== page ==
What does EMS look like in the ideal STEMI and Cardiac Resuscitation system of care?
Before answering that question, it is important to remember that there is no "one-size-fits-all" answer. A city swelling with residents presents different issues than a region where there is more wildlife or livestock than people. Providing emergency medical services to someone at the crest of a Colorado mountain poses obstacles unlike those of transporting a STEMI or cardiac resuscitation patient from one Hawaiian isle to another for percutaneous coronary intervention (PCI).
Through Mission: Lifeline®, the American Heart Association provides a set of guidelines that equip STEMI and cardiac resuscitation systems of care across the nation to improve timely access to appropriate medical treatment, ultimately saving lives. Although early activation of the 911 Emergency Medical System is important in the chain of survival for both the Mission: Lifeline STEMI and the Cardiac Resuscitation programs, community preparation and involvement are necessary to improve the outcomes for victims of out of hospital cardiac arrest. The relationship between the community and the local EMS service can serve as a catalyst for increasing community awareness of the need for CPR, organizing and conducting community CPR classes, and identifying the needs for public Automated External Defibrillator (AED) placement and use.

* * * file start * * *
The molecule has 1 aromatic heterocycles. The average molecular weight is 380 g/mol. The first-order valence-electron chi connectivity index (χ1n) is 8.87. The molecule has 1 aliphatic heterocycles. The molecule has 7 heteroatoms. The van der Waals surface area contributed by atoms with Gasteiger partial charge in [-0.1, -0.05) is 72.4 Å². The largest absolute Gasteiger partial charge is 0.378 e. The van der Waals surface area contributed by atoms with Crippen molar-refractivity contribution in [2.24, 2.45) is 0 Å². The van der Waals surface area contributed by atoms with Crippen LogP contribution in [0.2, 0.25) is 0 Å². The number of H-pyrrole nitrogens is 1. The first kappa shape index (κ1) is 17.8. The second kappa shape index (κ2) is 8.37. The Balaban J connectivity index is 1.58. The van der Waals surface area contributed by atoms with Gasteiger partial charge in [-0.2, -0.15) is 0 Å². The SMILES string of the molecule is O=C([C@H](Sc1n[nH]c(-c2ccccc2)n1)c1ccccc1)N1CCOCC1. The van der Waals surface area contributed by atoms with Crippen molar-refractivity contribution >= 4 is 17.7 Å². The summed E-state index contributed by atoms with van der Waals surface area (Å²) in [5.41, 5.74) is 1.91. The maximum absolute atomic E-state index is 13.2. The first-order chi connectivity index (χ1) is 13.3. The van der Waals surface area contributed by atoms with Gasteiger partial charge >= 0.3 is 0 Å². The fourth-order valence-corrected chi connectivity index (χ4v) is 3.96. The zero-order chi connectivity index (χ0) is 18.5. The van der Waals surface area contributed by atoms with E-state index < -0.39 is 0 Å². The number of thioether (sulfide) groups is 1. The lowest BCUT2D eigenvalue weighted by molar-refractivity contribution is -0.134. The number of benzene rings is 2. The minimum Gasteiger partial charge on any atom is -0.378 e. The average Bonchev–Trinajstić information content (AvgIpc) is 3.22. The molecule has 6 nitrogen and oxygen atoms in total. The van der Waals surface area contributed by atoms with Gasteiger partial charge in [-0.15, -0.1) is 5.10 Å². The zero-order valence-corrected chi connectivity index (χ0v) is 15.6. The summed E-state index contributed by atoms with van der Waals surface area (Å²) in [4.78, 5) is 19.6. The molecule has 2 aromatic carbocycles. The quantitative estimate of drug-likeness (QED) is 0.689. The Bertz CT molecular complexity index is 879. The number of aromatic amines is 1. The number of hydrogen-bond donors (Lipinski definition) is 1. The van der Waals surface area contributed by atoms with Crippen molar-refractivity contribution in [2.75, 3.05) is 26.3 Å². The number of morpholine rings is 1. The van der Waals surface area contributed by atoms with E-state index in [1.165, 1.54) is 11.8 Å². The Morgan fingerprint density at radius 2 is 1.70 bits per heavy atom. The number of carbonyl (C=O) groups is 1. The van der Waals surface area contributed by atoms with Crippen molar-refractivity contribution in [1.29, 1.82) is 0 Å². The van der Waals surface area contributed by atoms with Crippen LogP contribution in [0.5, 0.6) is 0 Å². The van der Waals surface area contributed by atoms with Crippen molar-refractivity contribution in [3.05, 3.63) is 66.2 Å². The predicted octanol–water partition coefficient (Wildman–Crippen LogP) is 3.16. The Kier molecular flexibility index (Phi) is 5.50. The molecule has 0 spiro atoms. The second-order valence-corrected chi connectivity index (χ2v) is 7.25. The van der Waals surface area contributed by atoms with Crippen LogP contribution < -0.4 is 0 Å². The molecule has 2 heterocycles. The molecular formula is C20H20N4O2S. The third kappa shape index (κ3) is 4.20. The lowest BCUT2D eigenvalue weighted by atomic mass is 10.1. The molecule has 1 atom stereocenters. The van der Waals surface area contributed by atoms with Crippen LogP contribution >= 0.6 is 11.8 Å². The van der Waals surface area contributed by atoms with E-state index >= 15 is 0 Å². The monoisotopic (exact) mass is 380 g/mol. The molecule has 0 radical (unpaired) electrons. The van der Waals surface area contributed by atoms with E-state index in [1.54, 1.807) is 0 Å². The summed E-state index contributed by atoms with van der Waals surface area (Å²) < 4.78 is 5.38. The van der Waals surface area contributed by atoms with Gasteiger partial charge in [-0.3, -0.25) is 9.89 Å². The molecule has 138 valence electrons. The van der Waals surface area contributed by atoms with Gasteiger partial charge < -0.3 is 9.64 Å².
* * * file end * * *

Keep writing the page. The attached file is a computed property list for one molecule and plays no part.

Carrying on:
In the ideal system for EMS and emergency departments, standardized point of entry protocols (created by state-based coalitions of EMS personnel, emergency physicians and cardiologists, and supported by payers and administrators) for both STEMI and cardiac resuscitation systems of care would establish which patients are transported to the nearest hospital, a referral center, and which patients are transported to the nearest receiving center. This will be based in part on the timely acquisition, interpretation and pre-arrival notification of a positive 12-lead electrocardiogram (ECG). With the patient who experiences out of hospital cardiac arrest, there is a high index of suspicion of a STEMI also occurring; especially in those patients who experienced signs and symptoms consistent with acute coronary syndrome prior to the arrest and for those patients with known cardiovascular disease. Once spontaneous return of circulation has returned to the cardiac arrest patient, timely acquisition of a 12 lead ECG is critical to the destination transport decision.
When an ECG indicates STEMI, with or without the additional insult of a cardiac arrest, the catheterization laboratory team would be activated by EMS personnel in the field or by emergency physicians after receiving the notification of the positive ECG. Patients transported to a referral hospital by EMS would remain on the stretcher with EMS personnel in attendance until the decision about whether to transport to a Receiving hospital is rendered. For STEMI patients who transport themselves to a referral center and require primary PCI, activation of EMS via a 9-1-1 system would occur in order to expedite the transfer process. An ideal system would also foster a coordinated curriculum to teach EMS providers and ED staff to care for STEMI patients and to provide feedback on performance and compliance with guidelines. For a more detailed understanding of how EMS effectively operates within a system of care, navigate to the strategies of an ideal EMS.